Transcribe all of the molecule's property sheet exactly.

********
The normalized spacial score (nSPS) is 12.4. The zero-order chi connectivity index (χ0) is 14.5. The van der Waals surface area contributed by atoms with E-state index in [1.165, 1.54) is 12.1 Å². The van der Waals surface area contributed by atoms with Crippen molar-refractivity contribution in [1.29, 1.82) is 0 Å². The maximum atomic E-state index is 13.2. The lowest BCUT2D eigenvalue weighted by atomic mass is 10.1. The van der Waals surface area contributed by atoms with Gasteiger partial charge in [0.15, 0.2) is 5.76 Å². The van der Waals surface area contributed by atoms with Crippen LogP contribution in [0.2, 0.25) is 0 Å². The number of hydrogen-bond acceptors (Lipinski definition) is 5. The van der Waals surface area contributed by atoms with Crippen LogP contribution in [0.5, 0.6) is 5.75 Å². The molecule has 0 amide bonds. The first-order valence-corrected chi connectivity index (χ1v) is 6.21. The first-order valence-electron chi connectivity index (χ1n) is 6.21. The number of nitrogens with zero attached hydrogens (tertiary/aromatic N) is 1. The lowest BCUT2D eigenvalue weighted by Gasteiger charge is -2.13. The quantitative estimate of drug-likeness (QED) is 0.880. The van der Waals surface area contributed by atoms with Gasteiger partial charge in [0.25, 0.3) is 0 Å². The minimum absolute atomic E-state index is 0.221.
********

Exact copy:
The normalized spacial score (nSPS) is 12.4. The zero-order chi connectivity index (χ0) is 14.5. The van der Waals surface area contributed by atoms with E-state index in [1.165, 1.54) is 12.1 Å². The van der Waals surface area contributed by atoms with Crippen molar-refractivity contribution in [1.29, 1.82) is 0 Å². The maximum atomic E-state index is 13.2. The lowest BCUT2D eigenvalue weighted by atomic mass is 10.1. The van der Waals surface area contributed by atoms with Gasteiger partial charge in [0.15, 0.2) is 5.76 Å². The van der Waals surface area contributed by atoms with Crippen LogP contribution in [0.2, 0.25) is 0 Å². The number of hydrogen-bond acceptors (Lipinski definition) is 5. The van der Waals surface area contributed by atoms with Crippen LogP contribution in [0.5, 0.6) is 5.75 Å². The molecule has 0 amide bonds. The first-order valence-corrected chi connectivity index (χ1v) is 6.21. The first-order valence-electron chi connectivity index (χ1n) is 6.21. The number of nitrogens with zero attached hydrogens (tertiary/aromatic N) is 1. The lowest BCUT2D eigenvalue weighted by Gasteiger charge is -2.13. The quantitative estimate of drug-likeness (QED) is 0.880. The van der Waals surface area contributed by atoms with Gasteiger partial charge in [0.25, 0.3) is 0 Å². The minimum absolute atomic E-state index is 0.221.